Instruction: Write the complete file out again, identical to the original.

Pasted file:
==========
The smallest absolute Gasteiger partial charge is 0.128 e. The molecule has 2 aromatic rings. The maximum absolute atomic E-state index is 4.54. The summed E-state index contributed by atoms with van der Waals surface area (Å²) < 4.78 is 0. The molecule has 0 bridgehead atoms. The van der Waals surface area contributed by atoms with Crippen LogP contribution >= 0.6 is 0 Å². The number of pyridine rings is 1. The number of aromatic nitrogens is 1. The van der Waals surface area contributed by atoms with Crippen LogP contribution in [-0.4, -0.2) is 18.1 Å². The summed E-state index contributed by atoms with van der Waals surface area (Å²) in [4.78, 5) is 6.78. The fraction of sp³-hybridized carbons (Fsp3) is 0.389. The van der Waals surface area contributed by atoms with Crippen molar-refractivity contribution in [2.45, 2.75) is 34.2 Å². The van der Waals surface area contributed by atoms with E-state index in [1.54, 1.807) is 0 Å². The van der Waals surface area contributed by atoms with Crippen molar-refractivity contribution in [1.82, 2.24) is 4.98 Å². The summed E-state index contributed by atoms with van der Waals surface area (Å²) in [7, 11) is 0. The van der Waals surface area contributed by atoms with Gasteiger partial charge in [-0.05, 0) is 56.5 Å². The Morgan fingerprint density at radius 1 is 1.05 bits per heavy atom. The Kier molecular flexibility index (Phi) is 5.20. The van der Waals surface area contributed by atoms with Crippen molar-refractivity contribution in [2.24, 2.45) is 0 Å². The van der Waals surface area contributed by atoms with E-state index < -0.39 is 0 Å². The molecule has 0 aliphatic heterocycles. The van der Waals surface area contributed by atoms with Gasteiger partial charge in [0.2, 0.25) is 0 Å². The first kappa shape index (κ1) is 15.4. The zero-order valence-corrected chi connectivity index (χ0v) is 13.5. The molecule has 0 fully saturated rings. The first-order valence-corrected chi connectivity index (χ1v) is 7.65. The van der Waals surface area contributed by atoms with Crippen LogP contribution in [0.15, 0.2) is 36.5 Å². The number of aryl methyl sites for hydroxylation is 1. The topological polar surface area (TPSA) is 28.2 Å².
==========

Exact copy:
The smallest absolute Gasteiger partial charge is 0.128 e. The molecule has 2 aromatic rings. The maximum absolute atomic E-state index is 4.54. The summed E-state index contributed by atoms with van der Waals surface area (Å²) < 4.78 is 0. The molecule has 0 bridgehead atoms. The van der Waals surface area contributed by atoms with Crippen LogP contribution >= 0.6 is 0 Å². The number of pyridine rings is 1. The number of aromatic nitrogens is 1. The van der Waals surface area contributed by atoms with Crippen LogP contribution in [-0.4, -0.2) is 18.1 Å². The summed E-state index contributed by atoms with van der Waals surface area (Å²) in [4.78, 5) is 6.78. The fraction of sp³-hybridized carbons (Fsp3) is 0.389. The van der Waals surface area contributed by atoms with Crippen molar-refractivity contribution in [2.45, 2.75) is 34.2 Å². The van der Waals surface area contributed by atoms with E-state index in [1.54, 1.807) is 0 Å². The van der Waals surface area contributed by atoms with Crippen molar-refractivity contribution in [1.82, 2.24) is 4.98 Å². The summed E-state index contributed by atoms with van der Waals surface area (Å²) in [7, 11) is 0. The van der Waals surface area contributed by atoms with Gasteiger partial charge in [-0.05, 0) is 56.5 Å². The Morgan fingerprint density at radius 1 is 1.05 bits per heavy atom. The Kier molecular flexibility index (Phi) is 5.20. The van der Waals surface area contributed by atoms with Crippen molar-refractivity contribution in [2.24, 2.45) is 0 Å². The van der Waals surface area contributed by atoms with E-state index < -0.39 is 0 Å². The molecule has 0 aliphatic heterocycles. The van der Waals surface area contributed by atoms with Gasteiger partial charge in [0.2, 0.25) is 0 Å². The first kappa shape index (κ1) is 15.4. The zero-order valence-corrected chi connectivity index (χ0v) is 13.5. The molecule has 0 fully saturated rings. The first-order valence-corrected chi connectivity index (χ1v) is 7.65. The van der Waals surface area contributed by atoms with Crippen LogP contribution in [0.15, 0.2) is 36.5 Å². The number of aryl methyl sites for hydroxylation is 1. The topological polar surface area (TPSA) is 28.2 Å².